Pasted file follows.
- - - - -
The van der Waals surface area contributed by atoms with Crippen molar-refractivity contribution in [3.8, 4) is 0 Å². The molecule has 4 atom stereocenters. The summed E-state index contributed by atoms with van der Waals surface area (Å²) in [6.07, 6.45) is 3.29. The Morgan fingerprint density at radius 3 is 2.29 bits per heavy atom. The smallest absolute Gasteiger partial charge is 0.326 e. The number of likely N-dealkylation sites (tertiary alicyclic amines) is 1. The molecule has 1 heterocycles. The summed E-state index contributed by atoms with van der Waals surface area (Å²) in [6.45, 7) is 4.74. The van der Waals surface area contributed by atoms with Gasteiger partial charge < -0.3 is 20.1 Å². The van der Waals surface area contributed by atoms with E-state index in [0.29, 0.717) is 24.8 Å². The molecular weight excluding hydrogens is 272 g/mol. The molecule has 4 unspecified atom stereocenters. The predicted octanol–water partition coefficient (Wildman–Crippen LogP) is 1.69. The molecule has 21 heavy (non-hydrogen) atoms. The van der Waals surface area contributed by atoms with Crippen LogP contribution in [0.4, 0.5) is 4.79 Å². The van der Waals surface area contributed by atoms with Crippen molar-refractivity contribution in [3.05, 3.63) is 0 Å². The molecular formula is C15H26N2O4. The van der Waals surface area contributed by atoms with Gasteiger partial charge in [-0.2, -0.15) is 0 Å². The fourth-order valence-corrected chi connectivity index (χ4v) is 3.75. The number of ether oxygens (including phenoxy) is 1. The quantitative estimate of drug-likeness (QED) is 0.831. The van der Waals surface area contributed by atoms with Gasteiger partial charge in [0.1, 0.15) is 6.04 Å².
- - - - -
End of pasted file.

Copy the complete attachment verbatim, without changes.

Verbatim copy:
The van der Waals surface area contributed by atoms with Crippen molar-refractivity contribution in [3.8, 4) is 0 Å². The molecule has 4 atom stereocenters. The summed E-state index contributed by atoms with van der Waals surface area (Å²) in [6.07, 6.45) is 3.29. The Morgan fingerprint density at radius 3 is 2.29 bits per heavy atom. The smallest absolute Gasteiger partial charge is 0.326 e. The number of likely N-dealkylation sites (tertiary alicyclic amines) is 1. The molecule has 1 heterocycles. The summed E-state index contributed by atoms with van der Waals surface area (Å²) in [6.45, 7) is 4.74. The van der Waals surface area contributed by atoms with Gasteiger partial charge < -0.3 is 20.1 Å². The van der Waals surface area contributed by atoms with E-state index in [0.29, 0.717) is 24.8 Å². The molecular weight excluding hydrogens is 272 g/mol. The molecule has 4 unspecified atom stereocenters. The predicted octanol–water partition coefficient (Wildman–Crippen LogP) is 1.69. The molecule has 21 heavy (non-hydrogen) atoms. The van der Waals surface area contributed by atoms with Crippen LogP contribution in [0.4, 0.5) is 4.79 Å². The van der Waals surface area contributed by atoms with Crippen molar-refractivity contribution in [3.05, 3.63) is 0 Å². The molecular formula is C15H26N2O4. The van der Waals surface area contributed by atoms with Gasteiger partial charge in [-0.2, -0.15) is 0 Å². The fourth-order valence-corrected chi connectivity index (χ4v) is 3.75. The number of ether oxygens (including phenoxy) is 1. The quantitative estimate of drug-likeness (QED) is 0.831. The van der Waals surface area contributed by atoms with Gasteiger partial charge in [0.1, 0.15) is 6.04 Å².